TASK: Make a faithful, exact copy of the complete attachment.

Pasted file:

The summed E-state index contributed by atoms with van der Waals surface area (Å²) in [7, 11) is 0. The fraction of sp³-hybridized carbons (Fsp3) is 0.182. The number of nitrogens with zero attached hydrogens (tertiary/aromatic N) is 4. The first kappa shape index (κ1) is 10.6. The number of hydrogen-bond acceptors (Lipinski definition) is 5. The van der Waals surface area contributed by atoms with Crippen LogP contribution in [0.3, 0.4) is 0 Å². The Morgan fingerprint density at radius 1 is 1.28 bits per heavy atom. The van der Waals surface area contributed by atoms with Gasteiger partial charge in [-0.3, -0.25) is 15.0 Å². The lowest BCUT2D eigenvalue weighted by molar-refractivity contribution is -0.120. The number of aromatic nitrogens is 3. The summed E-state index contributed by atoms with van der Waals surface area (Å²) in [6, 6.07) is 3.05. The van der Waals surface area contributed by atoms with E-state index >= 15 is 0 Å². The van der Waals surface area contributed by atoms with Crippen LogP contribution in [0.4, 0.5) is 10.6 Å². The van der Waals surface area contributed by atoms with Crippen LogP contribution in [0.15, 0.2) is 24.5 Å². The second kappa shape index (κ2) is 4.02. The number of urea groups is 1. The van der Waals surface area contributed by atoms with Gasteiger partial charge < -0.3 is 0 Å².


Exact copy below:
The summed E-state index contributed by atoms with van der Waals surface area (Å²) in [7, 11) is 0. The fraction of sp³-hybridized carbons (Fsp3) is 0.182. The number of nitrogens with zero attached hydrogens (tertiary/aromatic N) is 4. The first kappa shape index (κ1) is 10.6. The number of hydrogen-bond acceptors (Lipinski definition) is 5. The van der Waals surface area contributed by atoms with Crippen LogP contribution in [0.3, 0.4) is 0 Å². The Morgan fingerprint density at radius 1 is 1.28 bits per heavy atom. The van der Waals surface area contributed by atoms with Gasteiger partial charge in [-0.3, -0.25) is 15.0 Å². The lowest BCUT2D eigenvalue weighted by molar-refractivity contribution is -0.120. The number of aromatic nitrogens is 3. The summed E-state index contributed by atoms with van der Waals surface area (Å²) in [6, 6.07) is 3.05. The van der Waals surface area contributed by atoms with E-state index >= 15 is 0 Å². The van der Waals surface area contributed by atoms with Crippen LogP contribution in [0.4, 0.5) is 10.6 Å². The van der Waals surface area contributed by atoms with Crippen LogP contribution in [0.15, 0.2) is 24.5 Å². The second kappa shape index (κ2) is 4.02. The number of urea groups is 1. The van der Waals surface area contributed by atoms with Gasteiger partial charge < -0.3 is 0 Å².